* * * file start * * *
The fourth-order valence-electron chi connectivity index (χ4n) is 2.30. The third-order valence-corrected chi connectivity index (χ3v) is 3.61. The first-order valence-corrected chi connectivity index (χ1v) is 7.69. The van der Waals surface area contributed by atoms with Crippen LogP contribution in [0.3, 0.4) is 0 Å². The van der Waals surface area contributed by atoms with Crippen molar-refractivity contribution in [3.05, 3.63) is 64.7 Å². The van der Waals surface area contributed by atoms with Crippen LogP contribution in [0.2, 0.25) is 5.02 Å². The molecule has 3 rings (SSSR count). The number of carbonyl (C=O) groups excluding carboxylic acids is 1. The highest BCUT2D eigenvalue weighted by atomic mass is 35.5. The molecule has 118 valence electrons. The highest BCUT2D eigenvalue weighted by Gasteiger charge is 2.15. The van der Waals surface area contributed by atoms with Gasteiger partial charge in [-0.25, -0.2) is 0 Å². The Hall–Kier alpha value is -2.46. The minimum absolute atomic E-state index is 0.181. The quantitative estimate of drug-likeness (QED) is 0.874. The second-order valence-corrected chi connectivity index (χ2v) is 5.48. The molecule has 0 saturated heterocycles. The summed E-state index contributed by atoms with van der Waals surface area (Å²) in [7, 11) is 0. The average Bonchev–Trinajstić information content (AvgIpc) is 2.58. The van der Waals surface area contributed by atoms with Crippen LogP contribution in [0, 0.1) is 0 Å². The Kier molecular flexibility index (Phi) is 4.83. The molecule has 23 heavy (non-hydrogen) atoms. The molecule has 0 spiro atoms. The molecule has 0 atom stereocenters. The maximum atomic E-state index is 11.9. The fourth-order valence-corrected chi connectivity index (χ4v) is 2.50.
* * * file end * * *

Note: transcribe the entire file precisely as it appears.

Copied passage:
The fourth-order valence-electron chi connectivity index (χ4n) is 2.30. The third-order valence-corrected chi connectivity index (χ3v) is 3.61. The first-order valence-corrected chi connectivity index (χ1v) is 7.69. The van der Waals surface area contributed by atoms with Crippen LogP contribution in [0.3, 0.4) is 0 Å². The van der Waals surface area contributed by atoms with Crippen molar-refractivity contribution in [3.05, 3.63) is 64.7 Å². The van der Waals surface area contributed by atoms with Crippen LogP contribution in [0.2, 0.25) is 5.02 Å². The molecule has 3 rings (SSSR count). The number of carbonyl (C=O) groups excluding carboxylic acids is 1. The highest BCUT2D eigenvalue weighted by atomic mass is 35.5. The molecule has 118 valence electrons. The highest BCUT2D eigenvalue weighted by Gasteiger charge is 2.15. The van der Waals surface area contributed by atoms with Gasteiger partial charge in [-0.25, -0.2) is 0 Å². The Hall–Kier alpha value is -2.46. The minimum absolute atomic E-state index is 0.181. The quantitative estimate of drug-likeness (QED) is 0.874. The second-order valence-corrected chi connectivity index (χ2v) is 5.48. The molecule has 0 saturated heterocycles. The summed E-state index contributed by atoms with van der Waals surface area (Å²) in [7, 11) is 0. The average Bonchev–Trinajstić information content (AvgIpc) is 2.58. The van der Waals surface area contributed by atoms with Crippen LogP contribution in [0, 0.1) is 0 Å². The Kier molecular flexibility index (Phi) is 4.83. The molecule has 23 heavy (non-hydrogen) atoms. The molecule has 0 spiro atoms. The molecule has 0 atom stereocenters. The maximum atomic E-state index is 11.9. The fourth-order valence-corrected chi connectivity index (χ4v) is 2.50.